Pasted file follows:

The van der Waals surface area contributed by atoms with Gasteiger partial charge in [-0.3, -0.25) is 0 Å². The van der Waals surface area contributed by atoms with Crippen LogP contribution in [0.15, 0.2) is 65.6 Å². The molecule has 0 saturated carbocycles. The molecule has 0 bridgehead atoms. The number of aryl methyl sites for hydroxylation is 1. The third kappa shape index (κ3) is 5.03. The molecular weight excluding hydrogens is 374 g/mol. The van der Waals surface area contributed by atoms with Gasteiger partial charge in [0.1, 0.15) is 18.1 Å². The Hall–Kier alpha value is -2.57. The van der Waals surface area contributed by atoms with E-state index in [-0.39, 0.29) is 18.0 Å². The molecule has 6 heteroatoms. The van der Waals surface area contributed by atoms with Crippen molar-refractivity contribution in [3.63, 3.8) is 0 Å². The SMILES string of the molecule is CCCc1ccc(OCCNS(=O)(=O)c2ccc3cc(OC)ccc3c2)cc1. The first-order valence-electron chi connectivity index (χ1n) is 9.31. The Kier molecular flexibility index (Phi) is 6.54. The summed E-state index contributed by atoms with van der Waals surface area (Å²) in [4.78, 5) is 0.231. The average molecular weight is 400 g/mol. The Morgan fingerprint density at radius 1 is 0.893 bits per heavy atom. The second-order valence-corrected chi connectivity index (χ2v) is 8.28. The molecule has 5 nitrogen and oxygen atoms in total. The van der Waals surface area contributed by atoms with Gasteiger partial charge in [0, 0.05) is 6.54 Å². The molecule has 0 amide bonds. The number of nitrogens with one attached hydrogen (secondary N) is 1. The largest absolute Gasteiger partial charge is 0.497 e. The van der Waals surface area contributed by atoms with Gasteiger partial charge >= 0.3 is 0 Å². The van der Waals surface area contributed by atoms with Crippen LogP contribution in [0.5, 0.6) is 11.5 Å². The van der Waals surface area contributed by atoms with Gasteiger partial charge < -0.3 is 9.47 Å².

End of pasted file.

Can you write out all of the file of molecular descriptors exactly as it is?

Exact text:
The van der Waals surface area contributed by atoms with Gasteiger partial charge in [-0.3, -0.25) is 0 Å². The van der Waals surface area contributed by atoms with Crippen LogP contribution in [0.15, 0.2) is 65.6 Å². The molecule has 0 saturated carbocycles. The molecule has 0 bridgehead atoms. The number of aryl methyl sites for hydroxylation is 1. The third kappa shape index (κ3) is 5.03. The molecular weight excluding hydrogens is 374 g/mol. The van der Waals surface area contributed by atoms with Gasteiger partial charge in [0.1, 0.15) is 18.1 Å². The Hall–Kier alpha value is -2.57. The van der Waals surface area contributed by atoms with E-state index in [-0.39, 0.29) is 18.0 Å². The molecule has 6 heteroatoms. The van der Waals surface area contributed by atoms with Crippen molar-refractivity contribution in [3.63, 3.8) is 0 Å². The SMILES string of the molecule is CCCc1ccc(OCCNS(=O)(=O)c2ccc3cc(OC)ccc3c2)cc1. The first-order valence-electron chi connectivity index (χ1n) is 9.31. The Kier molecular flexibility index (Phi) is 6.54. The summed E-state index contributed by atoms with van der Waals surface area (Å²) in [4.78, 5) is 0.231. The average molecular weight is 400 g/mol. The Morgan fingerprint density at radius 1 is 0.893 bits per heavy atom. The second-order valence-corrected chi connectivity index (χ2v) is 8.28. The molecule has 5 nitrogen and oxygen atoms in total. The van der Waals surface area contributed by atoms with Gasteiger partial charge in [0, 0.05) is 6.54 Å². The molecule has 0 amide bonds. The number of nitrogens with one attached hydrogen (secondary N) is 1. The largest absolute Gasteiger partial charge is 0.497 e. The van der Waals surface area contributed by atoms with Gasteiger partial charge >= 0.3 is 0 Å². The van der Waals surface area contributed by atoms with Crippen LogP contribution in [0.5, 0.6) is 11.5 Å². The van der Waals surface area contributed by atoms with Gasteiger partial charge < -0.3 is 9.47 Å².